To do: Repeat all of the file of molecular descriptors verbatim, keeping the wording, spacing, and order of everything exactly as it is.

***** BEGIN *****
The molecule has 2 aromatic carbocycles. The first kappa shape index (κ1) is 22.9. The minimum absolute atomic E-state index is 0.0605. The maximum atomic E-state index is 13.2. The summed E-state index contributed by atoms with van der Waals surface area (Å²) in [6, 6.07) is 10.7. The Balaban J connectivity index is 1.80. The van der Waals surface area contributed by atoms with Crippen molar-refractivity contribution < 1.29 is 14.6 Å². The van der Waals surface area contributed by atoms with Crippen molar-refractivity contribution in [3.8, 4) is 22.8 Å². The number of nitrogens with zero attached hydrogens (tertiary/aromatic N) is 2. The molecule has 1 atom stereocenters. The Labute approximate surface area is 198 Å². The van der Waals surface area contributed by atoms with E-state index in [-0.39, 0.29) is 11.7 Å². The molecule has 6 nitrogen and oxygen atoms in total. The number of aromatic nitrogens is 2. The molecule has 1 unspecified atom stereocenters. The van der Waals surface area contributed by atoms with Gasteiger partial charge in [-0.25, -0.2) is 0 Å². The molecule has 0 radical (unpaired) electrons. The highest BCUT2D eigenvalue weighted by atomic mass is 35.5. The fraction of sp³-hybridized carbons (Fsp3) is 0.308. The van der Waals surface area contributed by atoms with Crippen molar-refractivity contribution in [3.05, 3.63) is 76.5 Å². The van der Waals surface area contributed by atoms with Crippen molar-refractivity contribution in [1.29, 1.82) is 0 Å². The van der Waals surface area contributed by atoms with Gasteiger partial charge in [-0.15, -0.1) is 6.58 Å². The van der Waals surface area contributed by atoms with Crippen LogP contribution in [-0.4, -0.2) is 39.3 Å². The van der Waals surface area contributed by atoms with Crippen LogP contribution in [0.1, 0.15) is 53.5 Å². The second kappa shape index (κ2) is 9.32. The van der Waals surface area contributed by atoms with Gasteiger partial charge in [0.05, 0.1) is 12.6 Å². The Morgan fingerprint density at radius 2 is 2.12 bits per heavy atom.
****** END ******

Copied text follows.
The molecule has 2 aromatic carbocycles. The first kappa shape index (κ1) is 22.9. The minimum absolute atomic E-state index is 0.0605. The maximum atomic E-state index is 13.2. The summed E-state index contributed by atoms with van der Waals surface area (Å²) in [6, 6.07) is 10.7. The Balaban J connectivity index is 1.80. The van der Waals surface area contributed by atoms with Crippen molar-refractivity contribution < 1.29 is 14.6 Å². The van der Waals surface area contributed by atoms with Crippen molar-refractivity contribution in [3.8, 4) is 22.8 Å². The number of nitrogens with zero attached hydrogens (tertiary/aromatic N) is 2. The molecule has 1 atom stereocenters. The Labute approximate surface area is 198 Å². The van der Waals surface area contributed by atoms with E-state index in [-0.39, 0.29) is 11.7 Å². The molecule has 6 nitrogen and oxygen atoms in total. The number of aromatic nitrogens is 2. The molecule has 1 unspecified atom stereocenters. The van der Waals surface area contributed by atoms with Gasteiger partial charge in [-0.25, -0.2) is 0 Å². The molecule has 0 radical (unpaired) electrons. The highest BCUT2D eigenvalue weighted by atomic mass is 35.5. The fraction of sp³-hybridized carbons (Fsp3) is 0.308. The van der Waals surface area contributed by atoms with Crippen molar-refractivity contribution in [3.05, 3.63) is 76.5 Å². The van der Waals surface area contributed by atoms with Crippen molar-refractivity contribution in [1.29, 1.82) is 0 Å². The van der Waals surface area contributed by atoms with Gasteiger partial charge in [-0.15, -0.1) is 6.58 Å². The van der Waals surface area contributed by atoms with Crippen LogP contribution in [-0.4, -0.2) is 39.3 Å². The van der Waals surface area contributed by atoms with Crippen LogP contribution in [0.1, 0.15) is 53.5 Å². The second kappa shape index (κ2) is 9.32. The van der Waals surface area contributed by atoms with Gasteiger partial charge in [0.05, 0.1) is 12.6 Å². The Morgan fingerprint density at radius 2 is 2.12 bits per heavy atom.